US Freediving National Champions Crowned.
Kona, Hawaii. The United States Apnea Association (USAA) has completed the 2010 US Freediving National Championships crowning Kurt Chambers and Jessica Wilson as National Champions.
Online, April 29, 2010 (Newswire.com) - Kona, Hawaii. The United States Apnea Association (USAA) has completed the 2010 US Freediving National Championships crowning Kurt Chambers and Jessica Wilson as National Champions. The competition was conducted over four days in Kona, Hawaii, USA. The competition challenged competitors to test their abilities in breath-hold diving for maximum time, distance and depth.
The competition opened on Thursday, April 24, 2010 with depth diving off the coast of Kona, Hawaii in Honaunau Bay. Conditions were ideal. Athletes were able to select from three diving disciplines: Constant Weight, Free Immersion, and Constant No Fins. Jessica completed a Constant Weight dive to sixty meters (196 feet) and Kurt made a Constant Weight dive to sixty-three meters (206 feet) turning early from his declared depth of seventy meters (229 feet). Australian competitor Jasmine Bastow set two Australian Women's National Records in Free Immersion and Constant Weight No Fins.
Day two of the competition was slated for Static Apnea. Jack's Diving Locker hosted the event in its training pool. (http://www.jacksdivinglocker.com) Competitors test their ability to hold their breath for time. This occurs in the shallow end of the pool with the competitors floating at the surface. Kurt completed a performance of six minutes and eighteen seconds and Jessica finished with six minutes and twenty-five seconds. Ant Judge of Australia was the top performer with six minutes and thirty-two seconds.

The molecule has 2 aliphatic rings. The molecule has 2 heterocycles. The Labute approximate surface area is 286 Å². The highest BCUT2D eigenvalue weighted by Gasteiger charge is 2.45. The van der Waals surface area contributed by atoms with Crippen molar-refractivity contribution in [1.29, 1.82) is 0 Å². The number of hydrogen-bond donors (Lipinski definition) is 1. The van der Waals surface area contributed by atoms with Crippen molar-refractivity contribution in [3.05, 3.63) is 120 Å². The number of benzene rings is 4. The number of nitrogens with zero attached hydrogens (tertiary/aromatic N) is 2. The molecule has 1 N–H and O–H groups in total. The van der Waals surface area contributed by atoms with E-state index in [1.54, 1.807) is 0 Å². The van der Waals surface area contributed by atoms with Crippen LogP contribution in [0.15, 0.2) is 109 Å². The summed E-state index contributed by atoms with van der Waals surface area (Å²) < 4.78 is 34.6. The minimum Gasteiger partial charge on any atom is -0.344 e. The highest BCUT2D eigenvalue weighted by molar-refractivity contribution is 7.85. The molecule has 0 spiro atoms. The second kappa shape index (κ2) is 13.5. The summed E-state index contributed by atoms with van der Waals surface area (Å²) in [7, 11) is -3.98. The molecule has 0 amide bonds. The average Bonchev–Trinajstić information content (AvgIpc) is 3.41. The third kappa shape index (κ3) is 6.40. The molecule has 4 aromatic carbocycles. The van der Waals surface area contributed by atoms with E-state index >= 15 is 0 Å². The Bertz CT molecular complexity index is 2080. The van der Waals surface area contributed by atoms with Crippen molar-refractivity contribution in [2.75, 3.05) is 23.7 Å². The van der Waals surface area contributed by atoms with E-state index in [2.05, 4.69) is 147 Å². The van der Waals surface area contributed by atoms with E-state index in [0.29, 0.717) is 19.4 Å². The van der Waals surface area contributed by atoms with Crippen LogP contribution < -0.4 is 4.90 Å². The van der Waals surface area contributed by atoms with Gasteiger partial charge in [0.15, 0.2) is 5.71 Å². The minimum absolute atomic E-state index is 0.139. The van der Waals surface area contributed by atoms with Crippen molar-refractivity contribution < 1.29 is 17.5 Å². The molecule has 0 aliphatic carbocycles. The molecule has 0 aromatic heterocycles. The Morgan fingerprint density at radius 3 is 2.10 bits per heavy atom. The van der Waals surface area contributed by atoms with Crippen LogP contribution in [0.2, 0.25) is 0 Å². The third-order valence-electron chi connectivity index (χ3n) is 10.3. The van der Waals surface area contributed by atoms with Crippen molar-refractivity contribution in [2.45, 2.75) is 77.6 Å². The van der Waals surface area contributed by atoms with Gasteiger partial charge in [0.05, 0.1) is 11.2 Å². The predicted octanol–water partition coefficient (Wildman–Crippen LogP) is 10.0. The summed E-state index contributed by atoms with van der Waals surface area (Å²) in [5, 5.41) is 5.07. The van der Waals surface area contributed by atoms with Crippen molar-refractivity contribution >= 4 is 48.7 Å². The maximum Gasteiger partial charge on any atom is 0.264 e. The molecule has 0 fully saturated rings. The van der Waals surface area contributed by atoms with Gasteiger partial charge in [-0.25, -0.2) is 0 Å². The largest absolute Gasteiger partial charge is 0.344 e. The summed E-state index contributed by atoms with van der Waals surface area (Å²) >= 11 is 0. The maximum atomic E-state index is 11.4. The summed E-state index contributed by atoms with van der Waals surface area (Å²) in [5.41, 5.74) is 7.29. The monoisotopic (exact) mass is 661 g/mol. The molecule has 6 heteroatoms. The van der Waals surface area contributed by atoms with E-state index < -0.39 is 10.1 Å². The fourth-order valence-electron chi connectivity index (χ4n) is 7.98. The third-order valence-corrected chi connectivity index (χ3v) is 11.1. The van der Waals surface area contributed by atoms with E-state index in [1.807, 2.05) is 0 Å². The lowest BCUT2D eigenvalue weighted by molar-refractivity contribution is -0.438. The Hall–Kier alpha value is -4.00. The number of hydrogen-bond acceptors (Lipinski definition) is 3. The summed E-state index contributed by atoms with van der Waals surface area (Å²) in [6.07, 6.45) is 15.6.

Competitors have forty-five minutes to warm up and prepare for their performances. When the time comes to compete, the athletes receive a two-minute count down. They must begin their attempt within ten seconds of reaching zero on their count down or they receive penalty points. Competitors hold their breath for as long as they can, while still being able to surface without any loss of consciousness or control of their performance. Safety is checked as the competitor progresses through their hold via signals from the athlete to a safety supervisor that is next to the competitor in the water.
Day three had the athletes slated to compete in depth again. The athletes were able to choose from the three depth disciplines. Kurt Chambers bettered his previous dive with a mark of sixty-five meters (213 feet). Jessica took the day off from diving to perform duties as the event nurse. Annabel Edwards, Jessica's mother, completed a Constant Weight dive to fifty meters (164 feet) making a nice second effort after a first day blackout.